Another benefit of the dial is the symmetrical design. Tempest placed the date window at 6 o’clock to preserve symmetry and it does not materially get in the way of any of the hour markers. Watch lovers will further appreciate that the date disc is black, which helps it blend in with the case. This means it is less obtrusive and should soften the age-old debate watch lovers have about how a date window should be integrated on to a dial–if at all.
Each of the three dial colors is available either in the steel case or the PVD black-coated steel case. They are further each available with either the standard or Super Dome sapphire crystal. That means a fair amount of variety for consumers, even though I think that the black-dialed versions are probably selling best. I feel that the blue dialed version of the Viking has potential, and it is handsome, but I think it would do better if it was matched to a blue versus black bezel.
The question of the sapphire crystal is an interesting one. Again, I am going to take a more conservative route and suggest that the flat sapphire crystal is a better option for more people. There is something very lovely about the highly domed sapphire crystal but it is not as practical as the flat one. In addition to the added thickness of the case, it is also much more reflective, which means light glare and reduced dial clarity. Also, if the domed sapphire crystal adds any water resistance, which I don’t actually think it does, then it is added water resistance no one in particular needs.
One area that I believe Tempest needed to make a change during the planning and production phase of making their first watches was what movement to use. Originally they wanted to use Swiss ETA movements, but due to the difficulty of actually getting ETA movements they decided to opt for Japanese movements. What Tempest chose was the newer Miyota caliber 9015 automatic movement which is meant to be a direct competitor to something like the ETA 2824.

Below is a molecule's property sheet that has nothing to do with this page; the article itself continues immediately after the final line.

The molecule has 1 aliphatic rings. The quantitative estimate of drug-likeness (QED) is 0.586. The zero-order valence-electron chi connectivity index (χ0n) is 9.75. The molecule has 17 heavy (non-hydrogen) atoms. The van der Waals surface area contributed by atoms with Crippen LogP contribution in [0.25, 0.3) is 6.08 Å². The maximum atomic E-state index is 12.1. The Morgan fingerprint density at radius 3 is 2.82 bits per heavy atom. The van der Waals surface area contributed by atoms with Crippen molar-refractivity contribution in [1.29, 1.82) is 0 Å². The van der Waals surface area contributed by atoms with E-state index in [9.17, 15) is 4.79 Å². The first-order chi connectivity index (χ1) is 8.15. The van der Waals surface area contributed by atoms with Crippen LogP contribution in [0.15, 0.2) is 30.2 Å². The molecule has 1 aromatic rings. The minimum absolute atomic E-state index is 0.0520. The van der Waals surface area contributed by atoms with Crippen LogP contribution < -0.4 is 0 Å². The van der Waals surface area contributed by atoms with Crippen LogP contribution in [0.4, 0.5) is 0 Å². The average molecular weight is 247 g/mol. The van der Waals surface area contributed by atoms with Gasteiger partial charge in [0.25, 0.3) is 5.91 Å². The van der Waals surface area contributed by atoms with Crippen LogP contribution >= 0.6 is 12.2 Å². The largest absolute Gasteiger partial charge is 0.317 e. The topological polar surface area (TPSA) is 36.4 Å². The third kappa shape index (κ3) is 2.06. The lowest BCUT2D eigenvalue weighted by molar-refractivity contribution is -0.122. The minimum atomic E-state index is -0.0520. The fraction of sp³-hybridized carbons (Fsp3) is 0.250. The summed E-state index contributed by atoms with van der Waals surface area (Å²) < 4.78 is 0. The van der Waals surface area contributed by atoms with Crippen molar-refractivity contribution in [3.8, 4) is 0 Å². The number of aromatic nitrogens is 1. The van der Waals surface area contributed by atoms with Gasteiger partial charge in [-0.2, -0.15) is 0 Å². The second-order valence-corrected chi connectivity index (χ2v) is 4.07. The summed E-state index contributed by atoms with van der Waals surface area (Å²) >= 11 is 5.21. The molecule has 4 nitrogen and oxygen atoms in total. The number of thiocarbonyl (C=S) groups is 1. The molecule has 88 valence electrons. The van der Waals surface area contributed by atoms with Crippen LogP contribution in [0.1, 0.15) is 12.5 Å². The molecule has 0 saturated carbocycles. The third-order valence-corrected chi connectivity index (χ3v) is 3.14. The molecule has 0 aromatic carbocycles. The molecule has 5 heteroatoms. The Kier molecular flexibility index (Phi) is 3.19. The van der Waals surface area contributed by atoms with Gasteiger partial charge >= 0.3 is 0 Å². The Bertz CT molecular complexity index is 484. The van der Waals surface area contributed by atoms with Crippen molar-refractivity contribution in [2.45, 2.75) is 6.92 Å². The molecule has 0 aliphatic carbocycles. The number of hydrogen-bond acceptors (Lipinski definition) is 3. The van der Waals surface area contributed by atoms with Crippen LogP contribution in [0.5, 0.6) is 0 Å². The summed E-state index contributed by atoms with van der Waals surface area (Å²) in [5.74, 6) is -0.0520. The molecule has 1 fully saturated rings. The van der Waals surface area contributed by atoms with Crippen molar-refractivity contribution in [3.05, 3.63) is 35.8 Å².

The 9015 is a very capable movement with a similar performance and feature set as the ETA 2824. As a three-hand movement with the date it operates at 28,800 (4 Hz), and it has a power reserve of 42 hours. In addition to being an automatic, it also has a hack seconds function and offers hand winding. As a fully featured Japanese mechanical movement, we’ve been seeing them show up a lot in independent small brand watches and feel that they are generally a pretty good choice. I wouldn’t want to spend $5,000 for a 9015-based watch, but for this price point, I am more than satisfied with its inclusion.
As I said, Tempest is a brand built by a watch lover for watch lovers. You can see that in the product and the attention to detail in the product presentation. The box includes an extra strap (ZULU style), screw tool, cleaning cloth, and the case itself is designed for travel. Overall there is a lot for the money and it is a solidly built tool watch with a lot of character. In many ways it is like a work truck–it might be rough here and there around the edges, but it is designed for durability, and you sort of want to beat it up a bit. Overall, I think that anyone looking for a very durable dive watch who has a sub-$1,000 budget should certainly take a close look at the Tempest Viking collection.
MOVEMENT: Automatic – Miyota 9015
CASE: Stainless Steel Case
CROWN: Screw Down
DIAL: Black Dial with Orange Accents
BEZEL: rotating Diver
CONDITION: Pre owned – As-New!
BOXES/PAPERS: Yes/Yes – Complete! – Comes everything you see in the pics
WATER RESISTANCE: – 2000m
STRAP/BRACELET: – Original Tempest Stainless Steel Bracelet with all links & Additional Tempest Black NATO Canvas strap with Steel buckle.